In his analysis of the incident, the commandant of the U.S. Coast Guard concluded that the wit­nesses gave such conflicting testimony that it was impossible to reconstruct the events leading up to the collision.

The Fire
Intercity no. 11 was loaded to a draft of about 9 feet 6 inches, corresponding to approximately 19,000 barrels of crude oil. An analysis of the Louisiana "sweet" crude it carried revealed a 30.6° API a flash point (Pensky Martens) of 80.0°F, and a Reid vapor pressure of 3.2 psia, which categorized the product as a grade C flam­mable liquid. When the collision occurred, the general alarm was sounded on the order of the master of the African Star. At this time, the oncoming watch personnel were in varying degrees of readiness and, except for those on watch, all crew members and passengers were asleep or resting in their quarters.

In less than a minute, fire broke out and sev­eral explosions occurred. The most likely source of ignition was high heat due to metal-to-metal friction or sparks, produced when the barge was sheared by the bow of the African Star. Another possible source of ignition was sparks generated by the severing of the electrical cable leading to the navigation lights on Intercity no. 14. When fire broke out on the barge and in the surrounding water, the pilot of the Midwest Cities backed full to break the port wire and to clear the intense fire. He estimated it took about a min­ute to get free; his vessel was backing toward the west bank. Intercity no. 11 grounded and sank near the west bank at mile 45.7 (AHP). The Mid­west Cities was downwind of the point of collision and escaped with only minor damage.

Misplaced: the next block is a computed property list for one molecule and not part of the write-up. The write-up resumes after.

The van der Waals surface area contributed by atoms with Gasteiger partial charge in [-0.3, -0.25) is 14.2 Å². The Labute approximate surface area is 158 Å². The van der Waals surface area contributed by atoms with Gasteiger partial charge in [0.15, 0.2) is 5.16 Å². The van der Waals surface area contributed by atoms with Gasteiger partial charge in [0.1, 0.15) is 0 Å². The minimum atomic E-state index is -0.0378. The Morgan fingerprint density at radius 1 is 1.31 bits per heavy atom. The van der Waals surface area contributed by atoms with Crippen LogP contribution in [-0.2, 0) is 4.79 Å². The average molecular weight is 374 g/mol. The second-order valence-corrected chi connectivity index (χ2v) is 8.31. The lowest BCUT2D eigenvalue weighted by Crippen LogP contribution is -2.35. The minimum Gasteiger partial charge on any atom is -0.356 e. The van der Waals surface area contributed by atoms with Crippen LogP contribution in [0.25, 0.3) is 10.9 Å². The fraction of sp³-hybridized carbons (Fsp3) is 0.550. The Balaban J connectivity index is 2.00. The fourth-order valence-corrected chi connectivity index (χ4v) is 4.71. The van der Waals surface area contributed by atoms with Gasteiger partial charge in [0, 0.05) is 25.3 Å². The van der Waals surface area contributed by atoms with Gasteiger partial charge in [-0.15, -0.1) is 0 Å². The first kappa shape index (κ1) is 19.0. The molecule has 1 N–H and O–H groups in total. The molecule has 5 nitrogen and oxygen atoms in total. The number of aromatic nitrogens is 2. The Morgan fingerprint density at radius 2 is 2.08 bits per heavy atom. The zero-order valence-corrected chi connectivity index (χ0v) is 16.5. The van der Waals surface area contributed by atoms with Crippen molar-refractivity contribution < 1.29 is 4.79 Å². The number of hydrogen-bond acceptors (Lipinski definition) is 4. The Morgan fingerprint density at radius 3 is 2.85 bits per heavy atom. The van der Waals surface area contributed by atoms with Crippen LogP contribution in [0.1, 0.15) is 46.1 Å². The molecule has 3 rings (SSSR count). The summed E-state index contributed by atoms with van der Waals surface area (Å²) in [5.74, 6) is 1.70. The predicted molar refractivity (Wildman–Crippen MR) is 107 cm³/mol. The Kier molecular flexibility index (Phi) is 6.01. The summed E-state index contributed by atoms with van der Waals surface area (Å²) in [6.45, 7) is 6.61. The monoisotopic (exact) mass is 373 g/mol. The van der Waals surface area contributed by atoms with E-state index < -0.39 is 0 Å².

The southeasterly wind carried flammable vapors over the African Star from bow to stem (because of the vessel's position relative to the wind direction). The flammable vapors ignited, engulfing the vessel in flames. The pilot backed clear and intentionally grounded the vessel on the west bank at mile 45.8 (AHP). The tarpaulins had been ignited, and there were fires in holds 2, 4 and 5. Containers and other deck cargo were burning, as was the paint on the ship. Dense smoke filled the engine room and accommoda­tion spaces.

Firefighting and Rescue
Problems were encountered in lowering the life­boat and launching the inflatable life raft; the boat cover and man ropes had burned, and the plastic cover of the life raft had ignited. The in­tense fire, heat and smoke in the quarters gutted the passageways, and a number of passengers and crew members were trapped. Several people tried to escape through portholes when they found that the passageways outside their quarters were im­passable. Others were burned when their life preservers and clothing ignited. For a while the fire and heat on the port side were too intense to endure. There was some minor confusion during the first few minutes after the alarm was sounded. However, this was quickly dispelled under the leadership of the master and his officers. After the African Star was grounded, the master went to the cabin deck to see to the safety of the passengers and crew.

During this time, he became seriously burned about the feet, face and hands. As a result, he was immobilized and had to be carried back to the bridge by the crew. At first, burning oil on the water surrounding the vessel prevented personnel from jumping overboard to get away from the burning vessel. The second mate gathered a number of passen­gers and crew into a small room on the African Star for refuge until the fire subsided. He then supervised the extinguishment of small fires in and around no. 1 lifeboat. By this time, the cur­rent and the movement of the African Star had separated the vessel from the oil burning on the water, the lifeboat was lowered to the edge of the deck and the injured crew members and pas­sengers were assisted into the boat and lowered to the water's edge.